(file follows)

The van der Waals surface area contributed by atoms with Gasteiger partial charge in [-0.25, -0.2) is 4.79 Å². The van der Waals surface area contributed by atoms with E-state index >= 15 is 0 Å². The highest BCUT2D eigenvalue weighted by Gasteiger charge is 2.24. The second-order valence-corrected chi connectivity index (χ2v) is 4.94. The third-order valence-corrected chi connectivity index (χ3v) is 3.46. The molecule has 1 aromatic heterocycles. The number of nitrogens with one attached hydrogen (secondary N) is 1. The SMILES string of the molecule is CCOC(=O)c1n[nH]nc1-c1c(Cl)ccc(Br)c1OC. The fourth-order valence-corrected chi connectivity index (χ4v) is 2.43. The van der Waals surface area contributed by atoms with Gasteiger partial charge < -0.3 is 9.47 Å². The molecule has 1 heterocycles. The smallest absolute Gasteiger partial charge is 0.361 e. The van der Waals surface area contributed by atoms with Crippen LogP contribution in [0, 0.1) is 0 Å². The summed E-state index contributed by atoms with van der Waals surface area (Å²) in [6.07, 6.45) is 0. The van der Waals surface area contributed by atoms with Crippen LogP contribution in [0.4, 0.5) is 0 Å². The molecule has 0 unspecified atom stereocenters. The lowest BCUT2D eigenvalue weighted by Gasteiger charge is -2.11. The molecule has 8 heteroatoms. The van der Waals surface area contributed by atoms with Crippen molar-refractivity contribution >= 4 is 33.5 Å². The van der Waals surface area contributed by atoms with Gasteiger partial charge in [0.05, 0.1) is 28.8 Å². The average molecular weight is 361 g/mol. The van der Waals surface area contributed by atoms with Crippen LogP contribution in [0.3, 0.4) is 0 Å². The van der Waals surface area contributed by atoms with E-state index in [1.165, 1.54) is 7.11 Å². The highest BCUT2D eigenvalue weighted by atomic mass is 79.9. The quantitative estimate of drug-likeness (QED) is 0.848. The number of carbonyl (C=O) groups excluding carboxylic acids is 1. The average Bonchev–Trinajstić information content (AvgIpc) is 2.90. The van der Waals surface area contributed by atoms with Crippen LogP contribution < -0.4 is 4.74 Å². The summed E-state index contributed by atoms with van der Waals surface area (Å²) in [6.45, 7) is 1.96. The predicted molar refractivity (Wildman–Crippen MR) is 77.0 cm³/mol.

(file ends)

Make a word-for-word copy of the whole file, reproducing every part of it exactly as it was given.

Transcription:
The van der Waals surface area contributed by atoms with Gasteiger partial charge in [-0.25, -0.2) is 4.79 Å². The van der Waals surface area contributed by atoms with E-state index >= 15 is 0 Å². The highest BCUT2D eigenvalue weighted by Gasteiger charge is 2.24. The second-order valence-corrected chi connectivity index (χ2v) is 4.94. The third-order valence-corrected chi connectivity index (χ3v) is 3.46. The molecule has 1 aromatic heterocycles. The number of nitrogens with one attached hydrogen (secondary N) is 1. The SMILES string of the molecule is CCOC(=O)c1n[nH]nc1-c1c(Cl)ccc(Br)c1OC. The fourth-order valence-corrected chi connectivity index (χ4v) is 2.43. The van der Waals surface area contributed by atoms with Gasteiger partial charge < -0.3 is 9.47 Å². The molecule has 1 heterocycles. The smallest absolute Gasteiger partial charge is 0.361 e. The van der Waals surface area contributed by atoms with Crippen LogP contribution in [0, 0.1) is 0 Å². The summed E-state index contributed by atoms with van der Waals surface area (Å²) in [6.07, 6.45) is 0. The van der Waals surface area contributed by atoms with Crippen LogP contribution in [0.4, 0.5) is 0 Å². The molecule has 0 unspecified atom stereocenters. The lowest BCUT2D eigenvalue weighted by Gasteiger charge is -2.11. The molecule has 8 heteroatoms. The van der Waals surface area contributed by atoms with Crippen molar-refractivity contribution >= 4 is 33.5 Å². The van der Waals surface area contributed by atoms with Gasteiger partial charge in [0.05, 0.1) is 28.8 Å². The average molecular weight is 361 g/mol. The van der Waals surface area contributed by atoms with Crippen LogP contribution in [0.3, 0.4) is 0 Å². The van der Waals surface area contributed by atoms with E-state index in [1.165, 1.54) is 7.11 Å². The highest BCUT2D eigenvalue weighted by atomic mass is 79.9. The quantitative estimate of drug-likeness (QED) is 0.848. The number of carbonyl (C=O) groups excluding carboxylic acids is 1. The average Bonchev–Trinajstić information content (AvgIpc) is 2.90. The van der Waals surface area contributed by atoms with Crippen LogP contribution < -0.4 is 4.74 Å². The summed E-state index contributed by atoms with van der Waals surface area (Å²) in [6.45, 7) is 1.96. The predicted molar refractivity (Wildman–Crippen MR) is 77.0 cm³/mol.